“Nothing ruins a dog walk like a hole in a poopy bag.” – Me, yesterday.
Back when we first moved to Vancouver twelve years ago, we looked into adopting a pug from a local pug rescue, but the process proved so difficult and time-consuming that we gave up and went the breeder route instead. And it’s a good thing we did because we ended up with Maximus, one of the sweetest, most well-behaved, easy-going dogs you could ever imagine. Now that Maximus is gone, I’ve considered getting another dog, specifically, an English Bulldog puppy who would , no doubt, make a welcome addition to the pack. The more I think about it, however, the more I wonder if it might not be better to adopt an older pug in need of a good home. After all, I do have a good home and given the meds and special care I already dispense, would one more needy furball make that much of a difference?
So just the other day, I was discussing my writing/producing partnership and how, over the course of our working relationship, we’ve each taken it upon ourselves to take the lead on certain projects. Dark Matter, for instance, was my baby, a project I developed on my own before eventually turning over to Paul for notes, thoughts, and continued development. Well, yesterday, I read the first draft of a pilot script Paul wrote, based on a series idea HE’S been developing on his own. And it was terrific. Now you may think I’m biased and maybe I am, but it would really be in my better professional interests to report that the script was “just okay” or “good” at best, that way I could weigh in with my notes and ultimately lay claim to some contribution that made it “terrific”. But while I did have some notes, I’m afraid I have to report that the script was pretty damn spectacular. I opened up the file he sent, planning to read the script in installments, but when I started, I ended up reading it straight through. See, this is one of those instances where having a writing partner comes in handy (the other being when you’re trying to wrestle a production assistant to the ground for that last slice of cheesecake).
International Macaron Day was March 20th. How could I have missed it? I mean it’s not like it was one of those silly made-up observances like International Literacy Day or International Human Rights Day. How DOES the U.N. come up with some of these commemorative events? Okay, okay. International World Health Day I get. Even International World Environment Day. But International Mountain Day? International Book and Copyright? How did you mark International Day for the Preservation of the Ozone Layer? Did you curtail your use of hairspray? And what, pray tell, did you get your local weather man for International Meteorological Day? I don’t know, but International Children’s Day and International Youth Day strikes me as dangerously close to double-dipping. And what’s the deal with United Nations Public Service Day? What exactly are they doing the other 364 days of the year? Oh, and just so you know, May 17th is World Information Society Day.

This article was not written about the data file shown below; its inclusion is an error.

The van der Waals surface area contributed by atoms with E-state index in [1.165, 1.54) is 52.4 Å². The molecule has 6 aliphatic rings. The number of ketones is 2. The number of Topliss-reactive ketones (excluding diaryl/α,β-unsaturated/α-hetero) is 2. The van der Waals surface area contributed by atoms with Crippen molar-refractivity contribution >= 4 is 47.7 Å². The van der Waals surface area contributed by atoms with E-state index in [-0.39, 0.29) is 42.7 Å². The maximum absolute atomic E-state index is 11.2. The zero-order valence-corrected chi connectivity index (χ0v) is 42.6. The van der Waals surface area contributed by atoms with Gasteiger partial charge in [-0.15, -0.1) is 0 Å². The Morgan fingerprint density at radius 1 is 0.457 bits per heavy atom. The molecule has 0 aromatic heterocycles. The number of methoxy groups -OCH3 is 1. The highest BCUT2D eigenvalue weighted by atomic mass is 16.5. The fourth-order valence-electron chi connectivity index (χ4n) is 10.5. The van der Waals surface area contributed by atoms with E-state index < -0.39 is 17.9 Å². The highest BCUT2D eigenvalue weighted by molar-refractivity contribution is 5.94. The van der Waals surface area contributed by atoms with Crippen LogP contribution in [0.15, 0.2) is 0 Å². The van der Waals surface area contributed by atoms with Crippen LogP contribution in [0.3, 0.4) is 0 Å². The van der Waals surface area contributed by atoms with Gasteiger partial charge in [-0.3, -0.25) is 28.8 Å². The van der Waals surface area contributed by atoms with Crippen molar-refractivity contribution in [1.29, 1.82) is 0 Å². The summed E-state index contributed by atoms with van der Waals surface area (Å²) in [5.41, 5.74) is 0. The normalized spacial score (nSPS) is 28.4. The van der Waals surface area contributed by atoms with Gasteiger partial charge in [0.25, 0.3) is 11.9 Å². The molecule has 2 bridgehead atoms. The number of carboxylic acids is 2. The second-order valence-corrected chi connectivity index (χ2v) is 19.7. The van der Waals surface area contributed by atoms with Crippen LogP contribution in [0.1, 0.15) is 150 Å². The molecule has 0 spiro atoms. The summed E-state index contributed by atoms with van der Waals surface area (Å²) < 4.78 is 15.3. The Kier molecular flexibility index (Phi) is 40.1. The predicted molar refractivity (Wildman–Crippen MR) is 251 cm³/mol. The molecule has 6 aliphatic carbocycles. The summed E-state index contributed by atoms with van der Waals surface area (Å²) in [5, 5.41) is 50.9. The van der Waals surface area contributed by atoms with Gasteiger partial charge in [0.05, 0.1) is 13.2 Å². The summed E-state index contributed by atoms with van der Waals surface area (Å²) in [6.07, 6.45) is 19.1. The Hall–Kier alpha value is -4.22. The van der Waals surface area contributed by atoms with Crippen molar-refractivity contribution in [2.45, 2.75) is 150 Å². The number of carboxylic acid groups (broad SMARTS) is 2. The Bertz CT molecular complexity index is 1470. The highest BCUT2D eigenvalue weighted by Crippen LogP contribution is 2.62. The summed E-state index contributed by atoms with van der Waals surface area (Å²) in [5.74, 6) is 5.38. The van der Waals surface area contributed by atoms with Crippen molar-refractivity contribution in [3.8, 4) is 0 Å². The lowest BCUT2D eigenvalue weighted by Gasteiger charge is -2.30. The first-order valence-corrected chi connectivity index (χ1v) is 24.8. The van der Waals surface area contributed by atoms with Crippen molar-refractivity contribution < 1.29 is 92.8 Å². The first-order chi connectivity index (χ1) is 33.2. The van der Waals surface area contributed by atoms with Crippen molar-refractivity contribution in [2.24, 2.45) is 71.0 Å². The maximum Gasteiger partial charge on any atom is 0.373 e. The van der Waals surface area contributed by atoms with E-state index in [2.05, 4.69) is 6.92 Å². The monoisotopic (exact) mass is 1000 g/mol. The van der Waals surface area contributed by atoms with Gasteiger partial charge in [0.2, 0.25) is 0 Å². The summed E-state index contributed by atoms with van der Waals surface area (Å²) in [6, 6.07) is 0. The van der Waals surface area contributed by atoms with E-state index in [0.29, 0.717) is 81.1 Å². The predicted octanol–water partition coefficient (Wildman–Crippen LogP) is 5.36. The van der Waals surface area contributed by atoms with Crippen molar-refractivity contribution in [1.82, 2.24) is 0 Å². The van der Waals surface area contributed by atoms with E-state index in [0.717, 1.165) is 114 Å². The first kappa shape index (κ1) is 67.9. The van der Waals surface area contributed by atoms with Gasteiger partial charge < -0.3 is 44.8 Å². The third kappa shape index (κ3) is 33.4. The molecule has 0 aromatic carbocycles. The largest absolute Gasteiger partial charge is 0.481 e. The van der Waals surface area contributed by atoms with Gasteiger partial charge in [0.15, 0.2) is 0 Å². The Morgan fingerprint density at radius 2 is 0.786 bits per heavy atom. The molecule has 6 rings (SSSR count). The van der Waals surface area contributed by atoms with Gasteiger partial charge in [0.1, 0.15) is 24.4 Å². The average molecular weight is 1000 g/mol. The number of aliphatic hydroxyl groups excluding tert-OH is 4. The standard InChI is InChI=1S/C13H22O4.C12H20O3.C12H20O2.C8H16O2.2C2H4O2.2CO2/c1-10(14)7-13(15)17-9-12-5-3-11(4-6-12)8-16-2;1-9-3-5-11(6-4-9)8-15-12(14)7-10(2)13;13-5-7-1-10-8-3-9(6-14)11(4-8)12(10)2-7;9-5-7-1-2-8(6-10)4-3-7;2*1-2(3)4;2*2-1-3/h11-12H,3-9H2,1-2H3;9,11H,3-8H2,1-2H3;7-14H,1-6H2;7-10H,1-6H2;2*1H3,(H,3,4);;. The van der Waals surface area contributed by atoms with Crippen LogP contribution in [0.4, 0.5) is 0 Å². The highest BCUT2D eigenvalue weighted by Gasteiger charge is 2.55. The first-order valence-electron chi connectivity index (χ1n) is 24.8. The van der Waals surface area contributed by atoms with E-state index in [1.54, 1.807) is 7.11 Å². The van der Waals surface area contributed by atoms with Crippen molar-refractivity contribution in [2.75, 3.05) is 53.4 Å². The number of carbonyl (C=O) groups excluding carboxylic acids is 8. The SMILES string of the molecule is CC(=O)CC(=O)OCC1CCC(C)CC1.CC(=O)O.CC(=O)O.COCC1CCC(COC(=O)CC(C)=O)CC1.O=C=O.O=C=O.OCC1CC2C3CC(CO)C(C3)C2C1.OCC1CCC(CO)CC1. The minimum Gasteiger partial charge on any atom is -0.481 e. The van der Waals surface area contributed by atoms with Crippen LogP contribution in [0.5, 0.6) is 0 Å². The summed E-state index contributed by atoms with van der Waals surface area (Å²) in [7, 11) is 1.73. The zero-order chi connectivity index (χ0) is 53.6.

But where was I? Oh, yeah. International Macaron Day. I ended up celebrating two days late by checking out a (fairly) new macaron shop: Soirette Macarons & Tea. It’s one of the many, MANY places in the city now serving the meringue and buttercream/ganache treats. I’ve been doing my research and would like to offer my two cents on the quality of the various offerings:
SOIRETTTE MACARONS & TEA
A mixed bag – but so it is with most every macaron shop I’ve visited including Jean-Paul Hevin. Most of the macarons were airy and delicious (the Guinness comes to mind) while a few were too similar in flavor and a tad chewy. Overall, however, pretty good.
Chewy, the buttercream in some hadn’t properly set resulting in a greasy texture. One flavor was advertised as Early Grey even though it was clearly combined with some other fruit flavor. We asked the woman behind the counter for clarification and she insisted it was Earl Grey. As it turned out, Earl Grey and blackcurrant (I think).
LA BAGUETTE ET L’ECHALOTE
Another mixed bag but, alas, not all that great. Some good, some overly sweet.
Smaller than some of the other versions I’ve had in town and they only offer about a half dozen flavors, but they do a very nice job with their macarons.
THIERRY CHOCOLATERIE PATISSERIE CAFE
Hugely popular no doubt thanks to its location and dining area but I was surprised at how underwhelming the macarons were here. I assumed I’d caught them on a bad day and tried again – twice – and still came away unimpressed.
Okay but, clearly, macarons are not their main focus. Stick with their superior cakes.
THE URBAN TEA MERCHANT
Shipped from France, they come in an variety of intriguing tea-based flavors. Intense. A little goes a long way.
THOMAS HAAS FINE CHOCOLATES AND PATISSERIE
Have to give credit where credit is due – the macarons here are pretty damn consistent in flavor and texture.
Meh. I’ve heard that since the last time I sampled some here, they’ve started carrying Kitchen with Carly macarons.
Below average. Macarons are not their forte but I hear good things about some of their other desserts.
MEINHARDT FINE FOODS
Limited flavors but very good. Also check out their ice cream sandwiches!
KITCHENING WITH CARLY
Also quite good but I can only find them frozen.
There are still a few places I need to check out including French Made Baking, Plaisir Sucre, and Cafe Regalade.